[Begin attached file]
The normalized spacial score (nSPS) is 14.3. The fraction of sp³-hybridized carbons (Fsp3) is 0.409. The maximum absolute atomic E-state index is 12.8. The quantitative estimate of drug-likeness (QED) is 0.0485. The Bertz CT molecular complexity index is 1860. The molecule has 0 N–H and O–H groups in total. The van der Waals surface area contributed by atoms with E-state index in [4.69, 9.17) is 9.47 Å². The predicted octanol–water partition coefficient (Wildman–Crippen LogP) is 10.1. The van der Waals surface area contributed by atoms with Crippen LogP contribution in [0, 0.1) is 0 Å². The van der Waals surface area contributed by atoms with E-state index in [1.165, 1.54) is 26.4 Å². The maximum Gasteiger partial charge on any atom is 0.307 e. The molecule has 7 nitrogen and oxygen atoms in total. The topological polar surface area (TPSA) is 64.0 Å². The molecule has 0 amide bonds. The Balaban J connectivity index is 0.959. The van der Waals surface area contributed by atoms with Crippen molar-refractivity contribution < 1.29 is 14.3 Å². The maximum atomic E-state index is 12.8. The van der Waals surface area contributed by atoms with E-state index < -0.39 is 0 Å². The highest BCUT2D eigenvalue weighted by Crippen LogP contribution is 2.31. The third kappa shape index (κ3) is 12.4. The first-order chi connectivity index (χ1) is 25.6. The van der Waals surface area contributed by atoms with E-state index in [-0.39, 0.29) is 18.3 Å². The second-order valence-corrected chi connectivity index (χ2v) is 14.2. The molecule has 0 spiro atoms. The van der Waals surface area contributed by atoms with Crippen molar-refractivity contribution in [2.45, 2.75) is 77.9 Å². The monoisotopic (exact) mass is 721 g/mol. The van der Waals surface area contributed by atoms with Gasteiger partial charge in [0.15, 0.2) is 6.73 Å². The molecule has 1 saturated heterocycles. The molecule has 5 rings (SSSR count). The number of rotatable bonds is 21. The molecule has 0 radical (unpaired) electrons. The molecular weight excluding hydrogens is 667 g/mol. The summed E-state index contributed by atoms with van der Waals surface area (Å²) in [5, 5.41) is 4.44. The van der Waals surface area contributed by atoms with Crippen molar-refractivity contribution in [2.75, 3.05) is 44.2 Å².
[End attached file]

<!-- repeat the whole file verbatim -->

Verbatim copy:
The normalized spacial score (nSPS) is 14.3. The fraction of sp³-hybridized carbons (Fsp3) is 0.409. The maximum absolute atomic E-state index is 12.8. The quantitative estimate of drug-likeness (QED) is 0.0485. The Bertz CT molecular complexity index is 1860. The molecule has 0 N–H and O–H groups in total. The van der Waals surface area contributed by atoms with E-state index in [4.69, 9.17) is 9.47 Å². The predicted octanol–water partition coefficient (Wildman–Crippen LogP) is 10.1. The van der Waals surface area contributed by atoms with Crippen LogP contribution in [0, 0.1) is 0 Å². The van der Waals surface area contributed by atoms with E-state index in [1.165, 1.54) is 26.4 Å². The maximum Gasteiger partial charge on any atom is 0.307 e. The molecule has 7 nitrogen and oxygen atoms in total. The topological polar surface area (TPSA) is 64.0 Å². The molecule has 0 amide bonds. The Balaban J connectivity index is 0.959. The van der Waals surface area contributed by atoms with Crippen molar-refractivity contribution < 1.29 is 14.3 Å². The maximum atomic E-state index is 12.8. The van der Waals surface area contributed by atoms with E-state index < -0.39 is 0 Å². The highest BCUT2D eigenvalue weighted by Crippen LogP contribution is 2.31. The third kappa shape index (κ3) is 12.4. The first-order chi connectivity index (χ1) is 25.6. The van der Waals surface area contributed by atoms with E-state index in [-0.39, 0.29) is 18.3 Å². The second-order valence-corrected chi connectivity index (χ2v) is 14.2. The molecule has 0 spiro atoms. The van der Waals surface area contributed by atoms with Crippen molar-refractivity contribution in [2.45, 2.75) is 77.9 Å². The monoisotopic (exact) mass is 721 g/mol. The van der Waals surface area contributed by atoms with Gasteiger partial charge in [0.15, 0.2) is 6.73 Å². The molecule has 1 saturated heterocycles. The molecule has 5 rings (SSSR count). The number of rotatable bonds is 21. The molecule has 0 radical (unpaired) electrons. The molecular weight excluding hydrogens is 667 g/mol. The summed E-state index contributed by atoms with van der Waals surface area (Å²) in [5, 5.41) is 4.44. The van der Waals surface area contributed by atoms with Crippen molar-refractivity contribution in [2.75, 3.05) is 44.2 Å².